- Commercial Law Strategy Activities Report 2002
- II. REVIEW OF ON-GOING AND NEW PROJECTS
- NEW PROJECTS
- II. PROFILE RAISING
- III. ENACTMENT STATUS OF UNIFORM ACTS TARGETED AS PRIORITIES
- IV. GOVERNMENT RELATIONS
- APPENDIX A - STAKEHOLDERS CONTACTED TO DATE
- APPENDIX B - ENDORSERS
- APPENDIX C - PRESENTATIONS AND ARTICLES
- APPENDIX D - WORKING GROUPS
- APPENDIX E - GOVERNMENT REPRESENTATIVES MET TO DATE
- APPENDIX F - COMMERCIAL LAW STRATEGY STEERING COMMITTE
- APPENDIX G - UNIFORM LAW CONFERENCE OF CANADA
- All Pages
IV. GOVERNMENT RELATIONS
Key to the successful implementation of the Commercial Law Strategy is the on-going support of the federal, provincial and territorial governments. This support manifests itself through financial contributions to the budget of the Strategy, various in-kind contributions and, ultimately, implementation of the uniform acts developed as part of the Strategy.
The continued support of these governments requires that they be kept informed of the needs and activities of the Strategy. This is partly accomplished through the work of the Jurisdictional Representatives appointed by the governments. Under the Conference's constitution, the Jurisdictional Representatives are responsible for "ensuring that the work of the Sections is brought to the attention of appropriate members of the Cabinet and Deputy Ministers" and for "promoting, monitoring and advancing the implementation of the Sections' work in the jurisdictions as may appear appropriate to meet the needs of the jurisdictions and the mandate of the Conference" (See Part 4, Section 9(3) of the ULCC's Constitution).
Thus through the Jurisdictional Representatives, the Conference has a vehicle which allows it to both keep its government members informed of developments at the Conference as well as to solicit the views of these members on current and desirable future projects.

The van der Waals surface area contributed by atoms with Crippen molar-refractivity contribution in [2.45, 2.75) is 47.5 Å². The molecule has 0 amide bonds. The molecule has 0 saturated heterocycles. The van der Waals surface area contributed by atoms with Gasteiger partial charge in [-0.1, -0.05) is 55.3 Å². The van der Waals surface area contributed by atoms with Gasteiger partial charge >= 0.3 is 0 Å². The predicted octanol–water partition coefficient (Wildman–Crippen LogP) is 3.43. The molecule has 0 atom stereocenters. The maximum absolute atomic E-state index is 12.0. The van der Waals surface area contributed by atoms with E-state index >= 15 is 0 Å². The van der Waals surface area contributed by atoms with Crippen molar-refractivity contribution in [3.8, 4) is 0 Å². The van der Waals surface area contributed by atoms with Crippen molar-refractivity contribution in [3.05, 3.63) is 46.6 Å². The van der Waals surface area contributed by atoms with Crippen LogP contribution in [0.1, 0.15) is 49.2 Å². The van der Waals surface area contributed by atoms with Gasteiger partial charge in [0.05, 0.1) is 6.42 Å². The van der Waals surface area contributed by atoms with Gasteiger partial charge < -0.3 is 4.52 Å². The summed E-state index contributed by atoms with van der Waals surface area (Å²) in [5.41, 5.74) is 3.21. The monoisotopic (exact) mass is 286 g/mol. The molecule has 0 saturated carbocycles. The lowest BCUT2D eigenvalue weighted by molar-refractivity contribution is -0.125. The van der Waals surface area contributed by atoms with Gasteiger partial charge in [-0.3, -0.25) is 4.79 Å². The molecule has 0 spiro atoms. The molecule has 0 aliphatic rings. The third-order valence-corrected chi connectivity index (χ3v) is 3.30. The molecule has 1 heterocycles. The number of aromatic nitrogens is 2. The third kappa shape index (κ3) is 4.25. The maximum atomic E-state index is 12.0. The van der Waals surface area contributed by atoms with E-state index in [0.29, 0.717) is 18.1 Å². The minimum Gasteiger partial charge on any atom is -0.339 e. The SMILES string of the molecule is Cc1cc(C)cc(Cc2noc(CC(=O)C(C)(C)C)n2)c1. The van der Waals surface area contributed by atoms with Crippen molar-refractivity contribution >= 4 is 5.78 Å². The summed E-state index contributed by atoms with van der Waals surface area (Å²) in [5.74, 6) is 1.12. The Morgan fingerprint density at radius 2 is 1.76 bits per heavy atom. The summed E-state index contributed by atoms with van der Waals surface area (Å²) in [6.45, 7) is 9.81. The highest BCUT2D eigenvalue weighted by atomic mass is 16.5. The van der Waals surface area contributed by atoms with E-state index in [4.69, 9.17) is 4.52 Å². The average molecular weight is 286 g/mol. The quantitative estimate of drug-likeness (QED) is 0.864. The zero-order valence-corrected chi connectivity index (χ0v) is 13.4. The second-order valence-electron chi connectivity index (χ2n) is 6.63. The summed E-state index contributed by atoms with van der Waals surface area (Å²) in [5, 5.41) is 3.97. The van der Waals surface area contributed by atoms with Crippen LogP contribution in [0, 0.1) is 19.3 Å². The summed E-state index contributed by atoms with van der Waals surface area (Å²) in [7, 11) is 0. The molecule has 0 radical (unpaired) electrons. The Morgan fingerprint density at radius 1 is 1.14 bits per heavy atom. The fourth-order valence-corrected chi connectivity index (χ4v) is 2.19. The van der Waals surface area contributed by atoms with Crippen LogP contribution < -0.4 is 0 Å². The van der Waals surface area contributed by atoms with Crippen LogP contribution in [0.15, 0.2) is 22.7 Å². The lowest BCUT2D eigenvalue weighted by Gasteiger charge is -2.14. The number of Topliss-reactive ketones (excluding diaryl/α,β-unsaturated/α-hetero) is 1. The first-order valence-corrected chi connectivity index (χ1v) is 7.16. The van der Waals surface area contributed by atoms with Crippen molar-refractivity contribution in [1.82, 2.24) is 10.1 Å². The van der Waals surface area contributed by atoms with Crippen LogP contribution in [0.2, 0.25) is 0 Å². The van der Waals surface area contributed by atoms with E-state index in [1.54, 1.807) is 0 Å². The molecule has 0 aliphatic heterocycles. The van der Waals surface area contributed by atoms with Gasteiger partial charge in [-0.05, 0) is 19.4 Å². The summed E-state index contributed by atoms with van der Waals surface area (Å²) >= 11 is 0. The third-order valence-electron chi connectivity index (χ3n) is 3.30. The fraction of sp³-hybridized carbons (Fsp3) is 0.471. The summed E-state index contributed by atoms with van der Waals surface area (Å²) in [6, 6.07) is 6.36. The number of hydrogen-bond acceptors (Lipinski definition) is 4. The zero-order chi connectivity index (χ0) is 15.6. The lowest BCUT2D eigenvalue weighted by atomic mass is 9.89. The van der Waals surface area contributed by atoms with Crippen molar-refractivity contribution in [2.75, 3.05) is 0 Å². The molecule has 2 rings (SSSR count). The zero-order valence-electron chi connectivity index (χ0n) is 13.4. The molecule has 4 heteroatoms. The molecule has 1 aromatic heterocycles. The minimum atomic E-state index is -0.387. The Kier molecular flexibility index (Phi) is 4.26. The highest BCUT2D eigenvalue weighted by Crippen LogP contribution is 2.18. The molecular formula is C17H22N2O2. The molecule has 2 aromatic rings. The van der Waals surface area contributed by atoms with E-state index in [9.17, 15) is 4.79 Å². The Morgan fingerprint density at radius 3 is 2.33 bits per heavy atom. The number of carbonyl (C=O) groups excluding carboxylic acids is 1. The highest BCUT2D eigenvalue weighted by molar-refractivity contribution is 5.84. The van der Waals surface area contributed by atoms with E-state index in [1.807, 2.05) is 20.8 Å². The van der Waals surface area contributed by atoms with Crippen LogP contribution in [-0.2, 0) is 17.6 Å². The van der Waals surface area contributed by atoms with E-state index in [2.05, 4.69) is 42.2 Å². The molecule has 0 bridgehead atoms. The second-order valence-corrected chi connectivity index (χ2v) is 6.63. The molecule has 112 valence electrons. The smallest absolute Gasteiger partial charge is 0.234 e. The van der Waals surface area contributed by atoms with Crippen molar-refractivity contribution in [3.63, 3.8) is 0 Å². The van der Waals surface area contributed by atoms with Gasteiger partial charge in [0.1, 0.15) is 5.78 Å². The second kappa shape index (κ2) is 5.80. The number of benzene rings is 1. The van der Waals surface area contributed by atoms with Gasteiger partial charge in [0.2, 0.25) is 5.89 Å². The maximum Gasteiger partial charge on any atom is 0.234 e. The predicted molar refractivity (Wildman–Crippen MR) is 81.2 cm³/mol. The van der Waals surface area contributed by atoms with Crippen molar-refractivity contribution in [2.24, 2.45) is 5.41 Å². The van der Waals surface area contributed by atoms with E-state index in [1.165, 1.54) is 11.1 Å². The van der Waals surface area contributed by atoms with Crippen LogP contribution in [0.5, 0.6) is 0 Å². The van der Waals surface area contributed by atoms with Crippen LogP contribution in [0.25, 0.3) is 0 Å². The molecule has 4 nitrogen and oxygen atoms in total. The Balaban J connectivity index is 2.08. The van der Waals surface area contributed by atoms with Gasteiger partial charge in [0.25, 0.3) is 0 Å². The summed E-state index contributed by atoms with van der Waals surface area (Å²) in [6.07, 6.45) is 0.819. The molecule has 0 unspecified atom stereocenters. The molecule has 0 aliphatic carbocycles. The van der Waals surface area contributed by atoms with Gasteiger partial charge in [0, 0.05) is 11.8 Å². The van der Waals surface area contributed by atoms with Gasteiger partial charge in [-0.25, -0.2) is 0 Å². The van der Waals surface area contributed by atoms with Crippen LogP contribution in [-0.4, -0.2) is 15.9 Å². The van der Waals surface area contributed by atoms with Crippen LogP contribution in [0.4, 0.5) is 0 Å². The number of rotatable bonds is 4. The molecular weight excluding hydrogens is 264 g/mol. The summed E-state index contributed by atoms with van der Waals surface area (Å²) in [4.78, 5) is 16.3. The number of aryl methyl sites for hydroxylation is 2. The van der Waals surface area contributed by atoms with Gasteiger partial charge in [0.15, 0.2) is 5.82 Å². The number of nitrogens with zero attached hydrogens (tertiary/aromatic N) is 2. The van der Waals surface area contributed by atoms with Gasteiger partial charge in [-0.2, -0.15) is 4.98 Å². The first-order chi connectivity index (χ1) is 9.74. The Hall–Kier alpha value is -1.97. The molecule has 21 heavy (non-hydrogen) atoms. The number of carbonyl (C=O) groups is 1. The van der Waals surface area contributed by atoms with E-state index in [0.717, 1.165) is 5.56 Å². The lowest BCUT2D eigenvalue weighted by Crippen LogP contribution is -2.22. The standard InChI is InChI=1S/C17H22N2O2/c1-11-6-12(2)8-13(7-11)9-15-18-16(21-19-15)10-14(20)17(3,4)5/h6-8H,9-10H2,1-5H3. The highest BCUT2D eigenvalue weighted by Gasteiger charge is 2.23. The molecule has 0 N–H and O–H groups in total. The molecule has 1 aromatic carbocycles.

In my role as National Coordinator of the Strategy I have also taken steps this past year to keep our government members informed. These have included writing articles for the fall and spring Communiqués as well as two reports to the Deputy Ministers of Justice. The Steering Committee of the Strategy was advised by the executive of the Conference that these reports were very favourably received by the Deputy Ministers. In fact, recognition of the work of the Strategy and its potential to make a significant contribution to the Canadian economy has led most jurisdictions to increase their financial contributions to the budget for the Strategy (see Appendix "G" for details of these contributions.)
As the initial funding of the Strategy was for a two-year term ending on March 31, 2002, I also was required to prepare a report to Justice Canada to accompany the financial reports required under the terms of the Funding Agreement.
In addition to writing these articles and reports, as time and resources have permitted, I have endeavoured to meet with representatives of governments, particularly with those I had not met with previously. As of the date of the writing of this report, meetings have been held this past year with representatives of the governments of (in alphabetical order) Canada, Nova Scotia, Ontario, Prince Edward Island and Québec (See Appendix E for a list of government representatives with whom I have met to date). For budgetary reasons, we were obliged to cancel meetings arranged in April with three deputy ministers in Manitoba. These will be re-scheduled when the new Funding Agreement is finalized. This will leave Nunavut, Yukon and Northwest Territories as jurisdictions yet to be visited. (Arrangements are being made to permit me to meet with key people in this jurisdiction during the course of this meeting).
In my meetings with government representatives I have brought them up to date on the activities of the Strategy and made them aware of the significant support which it has garnered in the Canadian business, legal, academic and consumer advocacy communities. I have also solicited their support in implementing the uniform acts in their jurisdictions, emphasizing that this will be the ultimate measure of the success of the Strategy.
The government representatives with whom I have met have included ministers, deputy ministers, assistant deputy ministers and others involved in the legislative process in their jurisdictions. They have consistently expressed their strong support for the goals of the Strategy and I am confident that this support will continue.